Saturday 18 March 2023

The Power of Love by Phyllis Burton, white wine



As soon as Henry Bawdson woke up, he knew he was totally hooked. He was hopelessly in love with Anna.

 Last night, Henry had celebrated his fortieth birthday with Anna, and several of his closest friends. It was now 7.30 a.m. and a slight, but persistent headache, as a result of drinking too much, was trying its hardest to mar what had been a really good evening, but it wasn't succeeding. He’d really enjoyed himself, especially after their friends had gone home, and he was at last left alone with Anna. Henry’s heartbeat quickened when he remembered their first almost clumsy attempts at love-making, and he smiled. Anna was wonderful, and there had to be some compensation for being so old.

Anna had left his flat in the early hours of the morning, and for some time afterwards Henry had been unable to sleep. Thoughts about what he had to do in a few hours' time, and his ever-present thoughts about Anna, wouldn’t go away. Visions of her face swam before

him like an irresistible treat set before a starving man, and they’d twisted and wormed their way into his subconscious mind.

Henry squinted at the digital clock beside his bed. The green flashing numbers reminded him of today's task. It was an important day and high time he was up. He yawned, stretched his arms above his head, and climbed out of the warmth of his bed.

He couldn't even face eating breakfast, but instead he made himself a cup of strong, black filter coffee, before returning to his bedroom, and flopping down on his bed to drink it. The delicious aroma spread itself around the bedroom, and he sipped it slowly, all the while thinking about the night before. He couldn’t believe that Anna wanted to be with him as much as he wanted, and needed, to be with her. It must be love, he told himself, because everyone knows that not being able to sleep and not wanting to eat are just two of the symptoms.

He sighed deeply, yawned, and then shook his head. It was some time since he’d allowed a girl to get under his skin like this. Not since... Kate…

Henry’s mood plummeted downwards.

Henry had adored his partner, Kate. He believed that she understood his passion for music, and his need to perform. But in reality, she didn’t! She left him after his most triumphant concert performance ever, and as a result, he vowed never to play the piano again. Kate’s decision to leave him had come so quickly, that Henry hardly had any time to take a breath.

He remembered the concert, and its aftermath, so well…

It was held in a grand hall in the centre of London, and Henry had just completed his final solo performance of Grieg’s Piano Concerto in A minor. The beautiful grand piano overlooked hundreds of ecstatic cheering people, and they were all calling out his name. “Henry Bawdson”, “Bravo” and “Encore… Encore!”  People were standing up and applauding noisily whilst stamping their feet, and others were waving their programmes in the air. Henry felt intoxicated by the warmth from the audience, and his heart swelled with pride.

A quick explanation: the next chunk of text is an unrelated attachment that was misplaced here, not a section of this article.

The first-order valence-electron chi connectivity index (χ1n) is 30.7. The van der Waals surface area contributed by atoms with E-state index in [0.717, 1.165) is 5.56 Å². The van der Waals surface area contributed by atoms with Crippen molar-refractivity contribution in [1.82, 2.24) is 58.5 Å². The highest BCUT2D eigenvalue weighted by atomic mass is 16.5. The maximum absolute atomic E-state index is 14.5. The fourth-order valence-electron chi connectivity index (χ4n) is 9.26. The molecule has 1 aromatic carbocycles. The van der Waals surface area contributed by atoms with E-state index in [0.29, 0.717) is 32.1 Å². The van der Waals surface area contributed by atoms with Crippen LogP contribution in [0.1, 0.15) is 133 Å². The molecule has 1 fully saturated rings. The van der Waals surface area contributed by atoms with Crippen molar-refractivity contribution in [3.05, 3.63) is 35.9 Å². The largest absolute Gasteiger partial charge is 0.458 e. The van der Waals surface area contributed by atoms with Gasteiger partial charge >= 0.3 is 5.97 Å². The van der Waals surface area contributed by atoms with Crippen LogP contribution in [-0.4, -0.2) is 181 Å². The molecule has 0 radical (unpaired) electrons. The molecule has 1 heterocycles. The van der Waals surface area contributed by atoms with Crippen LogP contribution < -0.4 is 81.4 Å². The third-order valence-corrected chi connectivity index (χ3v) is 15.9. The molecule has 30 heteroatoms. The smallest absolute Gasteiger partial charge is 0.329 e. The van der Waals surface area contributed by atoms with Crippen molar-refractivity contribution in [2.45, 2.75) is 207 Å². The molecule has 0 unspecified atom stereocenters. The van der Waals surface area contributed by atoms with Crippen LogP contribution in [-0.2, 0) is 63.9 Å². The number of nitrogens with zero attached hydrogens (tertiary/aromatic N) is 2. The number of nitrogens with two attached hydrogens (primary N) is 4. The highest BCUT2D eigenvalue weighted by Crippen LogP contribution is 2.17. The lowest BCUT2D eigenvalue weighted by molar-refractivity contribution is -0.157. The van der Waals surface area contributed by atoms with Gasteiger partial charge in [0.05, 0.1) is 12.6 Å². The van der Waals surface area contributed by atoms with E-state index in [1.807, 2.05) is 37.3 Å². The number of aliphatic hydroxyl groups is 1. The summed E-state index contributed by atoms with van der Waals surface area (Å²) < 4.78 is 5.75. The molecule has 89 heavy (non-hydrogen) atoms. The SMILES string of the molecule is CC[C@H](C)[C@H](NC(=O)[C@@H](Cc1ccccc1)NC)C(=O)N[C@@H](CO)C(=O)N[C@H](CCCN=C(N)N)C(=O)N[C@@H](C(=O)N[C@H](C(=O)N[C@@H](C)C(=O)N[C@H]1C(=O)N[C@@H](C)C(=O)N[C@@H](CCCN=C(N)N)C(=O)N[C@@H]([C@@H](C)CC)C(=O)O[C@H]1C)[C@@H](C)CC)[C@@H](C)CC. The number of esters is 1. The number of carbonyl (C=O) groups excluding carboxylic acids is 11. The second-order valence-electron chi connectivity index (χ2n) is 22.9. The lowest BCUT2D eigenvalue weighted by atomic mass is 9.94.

He’d been at the pinnacle of his success; everyone wanted to be part of his life as a concert pianist. Even his agent used to laughingly complain about the amount of work he had to do in order to keep up with Henry’s growing popularity. Interviews on television almost became the norm, and his photograph was all over the Internet. But in the end, because of Kate, it didn’t bring him any happiness.

Thinking about all that past fame and glory always upset Henry. He recalled what happened in his dressing room directly after his successful concert was over. His heart had been filled with emotion and happiness as he’d left the auditorium. He felt proud of his performance, and was looking forward to celebrating with Kate, but this was not meant to be. Instead, she entered the room with her lips set in a cold, determined line, and it had sent shivers down his spine. She didn’t even congratulate him, or say that she’d enjoyed the concert. She simply stood there, before saying the words that turned his success into a total nightmare…


 'Henry, there is only one way I can say this to you, but I...'

'What’s the matter, Kate?' Henry’s heart began to leap in his chest. 'Has something dreadful happened?'

 'No, nothing has happened at all, and that’s the problem.’ Kate continued, holding her hands out with her palms uppermost.

 Henry was sitting in front of a large mirror with bright lights all around the edge. Over the years, he'd sat in many dressing rooms in front of mirrors like this one. He looked at his reflection, but all he could see was Kate standing behind him. Her usually pretty face was a cold unfriendly mask, with no feeling or emotion at all. Henry’s heart missed a beat, and he turned round to face her.

 'Please tell me what‘s wrong then, Kate? I don't understand. This isn’t like you at all.'

 'Henry you must have noticed a change in our relationship recently.’ She turned her head away. ‘It isn’t going anywhere, is it? When do we ever go out and have fun?’